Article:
Writers Strike Helping Ratings
Who knew a Writers Strike would help ratings? Last night Jay Leno, David Letterman and Conan O'Brien came out of hibernation and decided to go back to work.
Leno returned without his writers and decided to write his own jokes, which raked in a 5.3 rating after two months off earning him his best ratings in two years, according to Nielsen Media Research. Leno's ratings were up 47 percent over what he achieved before the strike.
Meanwhile, a very hairry Letterman had a 4.3 rating and 10 share, or 39 percent better than his pre-strike average. Letterman came back to work with union writers after his production company (Worldwide Pants) struck a deal last week to bring his writers back to work. Conan O'Brien's "Late Night" on NBC and Craig Ferguson's "Late Late Show" on CBS all had similar results with higher ratings.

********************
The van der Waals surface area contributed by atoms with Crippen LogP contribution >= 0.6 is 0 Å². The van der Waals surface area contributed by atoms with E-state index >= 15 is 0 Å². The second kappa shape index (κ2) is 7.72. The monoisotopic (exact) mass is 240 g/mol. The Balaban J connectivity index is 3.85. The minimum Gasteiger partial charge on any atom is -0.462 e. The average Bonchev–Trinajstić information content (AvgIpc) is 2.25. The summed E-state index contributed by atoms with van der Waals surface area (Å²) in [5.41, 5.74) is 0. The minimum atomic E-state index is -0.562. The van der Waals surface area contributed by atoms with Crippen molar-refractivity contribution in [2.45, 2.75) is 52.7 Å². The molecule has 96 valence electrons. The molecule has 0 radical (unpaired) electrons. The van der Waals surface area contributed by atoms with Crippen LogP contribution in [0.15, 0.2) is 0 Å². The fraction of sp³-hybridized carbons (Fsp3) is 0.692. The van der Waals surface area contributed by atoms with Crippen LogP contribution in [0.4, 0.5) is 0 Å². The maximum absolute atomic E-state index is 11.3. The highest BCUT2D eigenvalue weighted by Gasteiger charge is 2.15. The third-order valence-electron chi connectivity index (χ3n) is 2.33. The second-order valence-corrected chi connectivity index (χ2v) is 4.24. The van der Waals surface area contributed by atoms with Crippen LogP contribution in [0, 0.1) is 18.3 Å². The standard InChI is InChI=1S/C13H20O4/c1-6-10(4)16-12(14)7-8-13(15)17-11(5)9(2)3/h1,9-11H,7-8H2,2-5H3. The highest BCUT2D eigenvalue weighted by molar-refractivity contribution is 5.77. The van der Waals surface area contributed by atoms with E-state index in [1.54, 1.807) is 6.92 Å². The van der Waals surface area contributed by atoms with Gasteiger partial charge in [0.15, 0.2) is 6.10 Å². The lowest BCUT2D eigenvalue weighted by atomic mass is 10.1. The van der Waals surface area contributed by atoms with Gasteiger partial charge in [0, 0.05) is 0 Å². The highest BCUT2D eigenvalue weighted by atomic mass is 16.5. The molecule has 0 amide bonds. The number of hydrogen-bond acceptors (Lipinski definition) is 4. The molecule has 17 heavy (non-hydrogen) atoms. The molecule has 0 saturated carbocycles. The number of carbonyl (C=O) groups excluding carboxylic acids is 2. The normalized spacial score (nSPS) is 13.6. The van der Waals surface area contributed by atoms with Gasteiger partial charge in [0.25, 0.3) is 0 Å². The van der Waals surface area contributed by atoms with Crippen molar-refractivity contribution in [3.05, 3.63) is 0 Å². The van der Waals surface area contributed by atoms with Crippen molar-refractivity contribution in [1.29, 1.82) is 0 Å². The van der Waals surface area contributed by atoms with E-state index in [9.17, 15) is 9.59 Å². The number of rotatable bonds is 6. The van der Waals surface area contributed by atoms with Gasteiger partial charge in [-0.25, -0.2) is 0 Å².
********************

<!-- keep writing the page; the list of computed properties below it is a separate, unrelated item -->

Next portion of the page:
So what does this all mean? Does this affect the writer’s strike in a negative way? Were the ratings high due to all the media focus on the strike or are people sick of watching re-runs? I guess time will tell and until then check out David Letterman's monologue.